Throw Rag - Desert Shores (Cover Artwork)
Staff Review

Throw Rag

Throw Rag: Desert Shores

Desert Shores (2003)

BYO


2.5
I was ready to write this band off as another imitator, another same-old, same-old, been there, done that before album. In some ways, Throw Rag is that type of band, and Desert Shores is that type of album. And in some ways, these self-described "sailor-rock" boys from the Salton Sea push it a bit...

I was ready to write this band off as another imitator, another same-old, same-old, been there, done that before album. In some ways, Throw Rag is that type of band, and Desert Shores is that type of album. And in some ways, these self-described "sailor-rock" boys from the Salton Sea push it a bit and offer something new. Sadly, it's not enough pushing; it's not enough new.

After more unique sonic keyboard intro, "Space Hump Me," the album's opener, lapses into a very tried-and-true late 70s, early 80s old school punk sound. A few chords, a driving beat, chanting, choppy vocals. Nothing you haven't heard before, but it's a cool track.

On, "Hang Up," the second track, you'll start to hear the washboard and cow bell–Throw Rag's much ballyhooed innovation. To me, it's mostly novelty–this band throws some folkish influence, but remains mostly rooted in this simplistic punk style.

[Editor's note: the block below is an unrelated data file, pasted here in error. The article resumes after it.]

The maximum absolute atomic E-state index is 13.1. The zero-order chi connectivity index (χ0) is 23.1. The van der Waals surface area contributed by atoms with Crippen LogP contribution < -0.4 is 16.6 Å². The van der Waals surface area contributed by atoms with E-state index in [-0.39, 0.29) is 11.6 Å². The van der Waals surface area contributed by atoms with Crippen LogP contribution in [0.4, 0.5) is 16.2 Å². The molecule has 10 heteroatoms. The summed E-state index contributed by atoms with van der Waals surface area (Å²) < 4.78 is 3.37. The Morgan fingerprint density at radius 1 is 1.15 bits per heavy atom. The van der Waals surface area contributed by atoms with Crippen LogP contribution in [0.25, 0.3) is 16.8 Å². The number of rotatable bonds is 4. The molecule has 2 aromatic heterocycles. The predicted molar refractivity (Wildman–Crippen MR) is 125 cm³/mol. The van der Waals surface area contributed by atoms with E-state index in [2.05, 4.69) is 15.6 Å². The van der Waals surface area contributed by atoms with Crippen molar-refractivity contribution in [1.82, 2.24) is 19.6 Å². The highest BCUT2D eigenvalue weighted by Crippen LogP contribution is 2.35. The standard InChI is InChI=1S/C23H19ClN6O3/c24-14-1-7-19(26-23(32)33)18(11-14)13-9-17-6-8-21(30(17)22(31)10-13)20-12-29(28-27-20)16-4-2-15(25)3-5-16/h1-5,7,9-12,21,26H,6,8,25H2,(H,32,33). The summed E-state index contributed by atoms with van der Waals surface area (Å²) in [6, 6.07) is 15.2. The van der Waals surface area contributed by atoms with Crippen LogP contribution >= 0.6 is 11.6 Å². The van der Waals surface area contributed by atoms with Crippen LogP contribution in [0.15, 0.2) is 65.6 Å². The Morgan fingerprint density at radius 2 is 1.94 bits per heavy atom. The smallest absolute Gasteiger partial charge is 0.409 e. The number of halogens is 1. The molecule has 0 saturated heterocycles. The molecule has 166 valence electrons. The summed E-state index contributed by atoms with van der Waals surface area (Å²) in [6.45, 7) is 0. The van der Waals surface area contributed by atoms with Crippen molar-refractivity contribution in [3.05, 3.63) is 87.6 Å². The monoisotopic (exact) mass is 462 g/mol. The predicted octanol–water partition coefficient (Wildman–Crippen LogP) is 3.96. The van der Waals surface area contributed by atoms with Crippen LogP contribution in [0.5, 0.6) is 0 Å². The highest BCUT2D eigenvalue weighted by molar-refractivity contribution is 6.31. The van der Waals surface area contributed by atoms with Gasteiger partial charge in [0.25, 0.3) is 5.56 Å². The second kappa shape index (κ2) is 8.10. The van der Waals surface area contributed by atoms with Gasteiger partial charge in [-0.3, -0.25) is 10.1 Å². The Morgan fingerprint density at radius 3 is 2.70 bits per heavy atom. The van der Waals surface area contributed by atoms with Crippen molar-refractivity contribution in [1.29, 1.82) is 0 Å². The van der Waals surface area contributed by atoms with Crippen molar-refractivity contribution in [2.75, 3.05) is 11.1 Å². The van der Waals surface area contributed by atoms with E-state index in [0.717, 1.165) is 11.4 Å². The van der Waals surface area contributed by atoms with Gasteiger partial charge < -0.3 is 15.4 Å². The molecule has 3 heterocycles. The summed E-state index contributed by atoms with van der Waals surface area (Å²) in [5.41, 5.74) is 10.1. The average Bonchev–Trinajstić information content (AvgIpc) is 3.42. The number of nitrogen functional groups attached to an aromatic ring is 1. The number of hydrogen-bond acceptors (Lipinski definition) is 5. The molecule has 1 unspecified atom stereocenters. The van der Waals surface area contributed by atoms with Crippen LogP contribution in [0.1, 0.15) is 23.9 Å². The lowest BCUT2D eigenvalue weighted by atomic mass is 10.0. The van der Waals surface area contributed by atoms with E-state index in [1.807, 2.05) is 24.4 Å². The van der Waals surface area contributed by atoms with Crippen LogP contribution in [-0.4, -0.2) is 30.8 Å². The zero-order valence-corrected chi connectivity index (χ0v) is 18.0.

There's some energetic offerings–but "Rule Maker" and "Mission's Message" are really the only two I found worth mentioning. To me, Throw Rag just seems kind of bland. There's a broad sound present here from cowbells and mid-tempo roots-folk to an early punk sound–but really nothing catchy, no real standout track. It kind of all blends together, making the album kind of forgettable.

Apparently Throw Rag is notorious for a great live show (how often is this an excuse for a half-ass album?), but here, on their sophomore effort, Desert Shores, I really didn't find anything to write home about. There's definitely some talent–it shines through at times–but I wish Throw Rag had exploited their taste for diverse musicality to make something that didn't sound so utterly familiar.